Asus ZenFone 4 Selfie Pro Review

Introduction


The selfie-oriented niche may be a small one, but still active. Every now and then a manufacturer will launch a _phone_ with a high-resolution front camera, assisted by an LED flash, and some software enhancements to boost your self-made mugshots. Today, we take a look at the Asus ZenFone 4 Selfie Pro. As you are probably guessing by the name, it's a _phone_ that wants to appeal to the social-networking, selfie-loving crowd. This one ups the ante with a secondary, wide-angle selfie camera on the front, and a Portrait Mode for both the front- and rear-facing snappers.

Design


Asus ZenFone 4 Selfie Pro Review
Asus ZenFone 4 Selfie Pro Review
Asus ZenFone 4 Selfie Pro Review
Asus ZenFone 4 Selfie Pro Review

When first laying eyes on the ZenFone 4 Selfie Pro, one is met with a pleasant, contemporary design. The device is wrapped in matte-finished metal and has a thin profile, which feels quite pleasant in the hand. The home button on the bottom is a capacitive plaque, which also doubles as a fingerprint scanner. We've got backlit "back" and "recent apps" buttons surrounding it.

The power button and volume rocker are both placed on the right, with the latter being just a tad bit higher than we would've liked. Still, all controls are in a reasonably reachable spot. The physical buttons have a very reassuring click to them, though they're just a bit shallow.

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Front view | Side view
Asus ZenFone 4 Selfie Pro
Asus ZenFone 4 Selfie Pro
6.06 x 2.95 x 0.27 inches
153.9 x 74.9 x 6.9 mm
5.19 oz (147 g)

Asus ZenFone 4 Selfie Pro

Motorola Moto G5 Plus
Motorola Moto G5 Plus
5.91 x 2.91 x 0.38 inches
150.2 x 74 x 9.7 mm
5.47 oz (155 g)

Motorola Moto G5 Plus

Sony Xperia XA1
Sony Xperia XA1
5.71 x 2.64 x 0.31 inches
145 x 67 x 8 mm
5.04 oz (143 g)

Sony Xperia XA1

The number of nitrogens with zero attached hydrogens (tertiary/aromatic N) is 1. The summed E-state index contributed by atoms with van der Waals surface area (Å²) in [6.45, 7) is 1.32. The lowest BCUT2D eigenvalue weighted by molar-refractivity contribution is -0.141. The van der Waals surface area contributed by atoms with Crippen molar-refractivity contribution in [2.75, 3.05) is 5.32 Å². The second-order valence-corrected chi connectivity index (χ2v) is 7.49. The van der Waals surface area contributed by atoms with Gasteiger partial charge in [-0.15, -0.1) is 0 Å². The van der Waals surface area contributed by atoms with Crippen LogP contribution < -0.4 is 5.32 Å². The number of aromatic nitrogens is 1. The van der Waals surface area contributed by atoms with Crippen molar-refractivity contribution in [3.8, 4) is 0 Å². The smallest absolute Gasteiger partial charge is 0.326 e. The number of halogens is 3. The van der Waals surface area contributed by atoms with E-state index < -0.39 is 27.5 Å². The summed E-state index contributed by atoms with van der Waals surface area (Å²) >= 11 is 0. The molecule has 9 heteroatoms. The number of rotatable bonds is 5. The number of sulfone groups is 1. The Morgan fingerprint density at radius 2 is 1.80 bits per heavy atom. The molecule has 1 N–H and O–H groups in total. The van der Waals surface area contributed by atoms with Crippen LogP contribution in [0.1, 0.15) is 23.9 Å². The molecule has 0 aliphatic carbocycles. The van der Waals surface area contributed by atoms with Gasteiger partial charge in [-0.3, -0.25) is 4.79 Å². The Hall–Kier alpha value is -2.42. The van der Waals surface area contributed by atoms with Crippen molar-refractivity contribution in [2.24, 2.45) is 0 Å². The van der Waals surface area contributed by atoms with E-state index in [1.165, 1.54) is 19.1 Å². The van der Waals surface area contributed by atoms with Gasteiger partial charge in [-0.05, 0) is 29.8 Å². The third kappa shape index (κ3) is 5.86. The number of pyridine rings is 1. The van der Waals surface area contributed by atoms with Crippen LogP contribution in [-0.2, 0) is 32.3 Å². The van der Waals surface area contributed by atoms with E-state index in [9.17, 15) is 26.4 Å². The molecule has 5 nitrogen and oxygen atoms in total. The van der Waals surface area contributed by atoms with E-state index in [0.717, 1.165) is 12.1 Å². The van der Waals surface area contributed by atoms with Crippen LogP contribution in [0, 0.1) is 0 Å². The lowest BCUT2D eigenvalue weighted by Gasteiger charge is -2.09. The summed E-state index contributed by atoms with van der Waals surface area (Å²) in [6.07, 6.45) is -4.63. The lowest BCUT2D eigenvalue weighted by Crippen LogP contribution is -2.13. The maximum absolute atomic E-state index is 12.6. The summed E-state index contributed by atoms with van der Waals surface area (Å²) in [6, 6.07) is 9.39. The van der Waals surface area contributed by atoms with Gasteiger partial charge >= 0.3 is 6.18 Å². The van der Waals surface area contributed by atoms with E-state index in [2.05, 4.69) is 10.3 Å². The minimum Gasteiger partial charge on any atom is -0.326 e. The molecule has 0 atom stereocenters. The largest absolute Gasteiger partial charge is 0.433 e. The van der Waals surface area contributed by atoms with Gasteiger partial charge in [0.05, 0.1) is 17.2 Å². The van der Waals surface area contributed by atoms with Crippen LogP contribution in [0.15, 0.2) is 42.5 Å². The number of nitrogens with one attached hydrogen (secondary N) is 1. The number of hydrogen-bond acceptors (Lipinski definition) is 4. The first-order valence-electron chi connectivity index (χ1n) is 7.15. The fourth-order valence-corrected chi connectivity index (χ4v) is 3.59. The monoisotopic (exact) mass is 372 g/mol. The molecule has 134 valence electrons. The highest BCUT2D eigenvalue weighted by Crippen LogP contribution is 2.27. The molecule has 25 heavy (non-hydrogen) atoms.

Samsung Galaxy A7 (2017)
Samsung Galaxy A7 (2017)
6.17 x 3.06 x 0.31 inches
156.8 x 77.6 x 7.9 mm
6.56 oz (186 g)

Samsung Galaxy A7 (2017)




Display


Asus ZenFone 4 Selfie Pro Review
We've got a 5.5-inch AMOLED panel with a 1080 x 1920 resolution. The imagery is sharp and, thanks to a very elaborate screen color customization menu, we can get either very punchy colors, or a very subdued, easy-on-the-eyes look.

In short, if not entirely color-accurate, the display is a pleasure to look at and covers a variety of tastes. Unfortunately, it doesn't get very bright, so viewing out in the sunlight is not always a great experience.

Display measurements and quality

Maximum brightness (nits)Higher is better Minimum brightness (nits)Lower is better Contrast Higher is better Color temperature (Kelvins) Gamma Delta E rgbcmy Lower is better Delta E grayscale Lower is better
Asus ZenFone 4 Selfie Pro 481
(Good)
47
(Poor)
unmeasurable
(Excellent)
7328
(Good)
2.37
3.55
(Good)
4.76
(Average)
Motorola Moto G5 Plus 581
(Excellent)
6
(Good)
1:1274
(Excellent)
7989
(Average)
2.21
6.07
(Average)
6.79
(Average)
Sony Xperia XA1 578
(Excellent)
27
(Poor)
1:962
(Average)
6494
(Excellent)
2
3.13
(Good)
3.95
(Good)
Samsung Galaxy A7 (2017) 569
(Excellent)
1.8
(Excellent)
unmeasurable
(Excellent)
6899
(Excellent)
2.19
2.58
(Good)
7.44
(Average)
View all

The CIE 1931 xy color gamut chart represents the set (area) of colors that a display can reproduce, with the sRGB colorspace (the highlighted triangle) serving as reference. The chart also provides a visual representation of a display's color accuracy. The small squares across the boundaries of the triangle are the reference points for the various colors, while the small dots are the actual measurements. Ideally, each dot should be positioned on top of its respective square. The 'x: CIE31' and 'y: CIE31' values in the table below the chart indicate the position of each measurement on the chart. 'Y' shows the luminance (in nits) of each measured color, while 'Target Y' is the desired luminance level for that color. Finally, 'ΔE 2000' is the Delta E value of the measured color. Delta E values of below 2 are ideal.